The Environmental Destruction of the Rich and Fabulous

Image Courtesy of Wikimedia

Janani Ravikumar
Staff Writer

On a hillside 10,000 feet above the Malibu Pier lies the Sweetwater Mesa spanning more than 150 acres. David Evans, more commonly known as U2 guitarist “The Edge,” believes this is an ideal location for a new house. After seeing the vista for the first time in 2005, the guitarist purchased the land in hopes of building a residential compound.

“We were absolutely blown away by its beauty, and the position of it, and every aspect of its potential,” said Evans, according to the Los Angeles Times.

While the idea of owning a house on the ridge sounds appealing, Evans’ battle for his real estate dream has been a difficult one. According to the Los Angeles Times, he and his wife have had to file more than 70 technical reports and obtain support from all sorts of experts — such as geologists, biologists, hydrologists, archaeologists, arborists, structural engineers and transportation engineers — in order to persuade the California Coastal Commission to give approval. He needed to prove that the residential compound wouldn’t create stress for the plants and animals living on the hillside, or be an eyesore to the neighbors and surfers on the beaches far below.

According to ABC News, this project calls for a cluster of five 10,000-square-foot homes, each the maximum size allowed in environmentally sensitive areas. These two-story home designs depicted pools that would encircle homes like a moat; another house would wrap around a pile of boulders. Evans’ own home would simulate falling leaves with curved roof lines.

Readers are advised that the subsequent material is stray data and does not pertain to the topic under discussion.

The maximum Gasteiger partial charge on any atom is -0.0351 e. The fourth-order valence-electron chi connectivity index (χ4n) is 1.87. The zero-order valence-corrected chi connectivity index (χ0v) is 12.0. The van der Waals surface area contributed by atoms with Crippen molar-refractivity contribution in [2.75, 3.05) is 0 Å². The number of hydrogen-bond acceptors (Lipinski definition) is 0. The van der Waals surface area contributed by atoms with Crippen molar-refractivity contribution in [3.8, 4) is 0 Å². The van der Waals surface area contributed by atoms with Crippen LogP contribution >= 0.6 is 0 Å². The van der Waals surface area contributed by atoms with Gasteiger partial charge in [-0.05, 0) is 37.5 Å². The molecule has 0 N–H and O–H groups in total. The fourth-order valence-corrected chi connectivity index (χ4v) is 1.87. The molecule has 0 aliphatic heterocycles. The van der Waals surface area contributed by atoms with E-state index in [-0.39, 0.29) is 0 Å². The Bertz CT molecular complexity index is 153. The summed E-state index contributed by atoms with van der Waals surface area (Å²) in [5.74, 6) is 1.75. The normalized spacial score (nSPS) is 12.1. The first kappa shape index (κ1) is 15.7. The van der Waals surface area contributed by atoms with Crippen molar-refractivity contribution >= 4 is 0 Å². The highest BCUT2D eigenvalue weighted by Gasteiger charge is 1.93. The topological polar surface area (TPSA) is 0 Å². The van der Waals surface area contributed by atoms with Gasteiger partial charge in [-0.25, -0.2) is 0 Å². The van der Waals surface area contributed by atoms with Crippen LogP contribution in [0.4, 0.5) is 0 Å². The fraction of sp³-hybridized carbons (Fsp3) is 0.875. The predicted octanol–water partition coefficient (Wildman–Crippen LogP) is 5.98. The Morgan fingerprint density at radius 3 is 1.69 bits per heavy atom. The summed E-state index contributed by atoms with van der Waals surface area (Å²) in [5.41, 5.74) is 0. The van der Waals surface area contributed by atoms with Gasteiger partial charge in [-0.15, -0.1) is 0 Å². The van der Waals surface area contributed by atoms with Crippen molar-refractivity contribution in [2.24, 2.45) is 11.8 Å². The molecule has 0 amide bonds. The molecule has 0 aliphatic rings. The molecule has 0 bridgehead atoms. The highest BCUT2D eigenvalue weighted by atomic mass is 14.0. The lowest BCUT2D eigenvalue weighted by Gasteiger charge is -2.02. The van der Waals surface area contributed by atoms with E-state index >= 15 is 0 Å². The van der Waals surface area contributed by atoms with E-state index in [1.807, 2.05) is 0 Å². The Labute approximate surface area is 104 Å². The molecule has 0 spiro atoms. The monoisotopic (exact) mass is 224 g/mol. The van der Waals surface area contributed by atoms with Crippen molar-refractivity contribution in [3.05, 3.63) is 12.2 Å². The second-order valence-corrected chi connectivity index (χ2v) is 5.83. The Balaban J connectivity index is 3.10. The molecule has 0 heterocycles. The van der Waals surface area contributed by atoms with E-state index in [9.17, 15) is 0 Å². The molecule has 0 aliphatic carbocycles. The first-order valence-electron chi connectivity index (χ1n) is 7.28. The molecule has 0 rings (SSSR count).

The goal, according to ABC News, is to have the homes be Gold LEED Certified, strictly adhering to the greenest building standards. This requires the residential compound to use recycled materials in construction and environmentally friendly amenities to reduce energy consumption. The homes will also have native landscaping, electric vehicle charging, solar panels and on-site wastewater treatment.

The city of Malibu is no stranger to dangers to the environment posed by real estate. According to Vanity Fair, Broad Beach, a one-mile stretch of about 114 homes housing big names like Steven Spielberg, Dustin Hoffman, Pierce Brosnan, Danny DeVito, Goldie Hawn and Kurt Russell, has lost up to 60 percent of its beach. Even in low tide, the waves only hit a wall of rocks.

“I do think the Broad Beach homes are in jeopardy, and I don’t want to be cold or callous about that,” said Tom Ford, the director of marine programs at the Santa Monica Bay Restoration Foundation to Vanity Fair. “But we have to recognize that scientists in Rhode Island and New Jersey [and other places where there’s a lot of erosion] are talking about ‘managed retreat’… We simply have to recognize that building homes on beaches is not sound policy.”

We’re already seeing this in action in Isla Vista. According to an article in the Santa Barbara Independent, erosion has worn the cliffs of Del Playa down significantly, and the cliffs lose several inches to a foot each year. This wave erosion at the cliff base, terrestrial water runoff at the top (such as rainfall), groundwater seeps and urban runoff are all contributing elements. These are common to all beaches with development.

After a ten-year struggle, Evans has finally obtained permission from the California Coastal Commission to build his mansions, according to Curbed, although the city of Malibu and Los Angeles County still need to give their approval.  As part of his deal to get approval, he agreed to dedicate 140 acres of his property as open space for public hiking and an equestrian easement.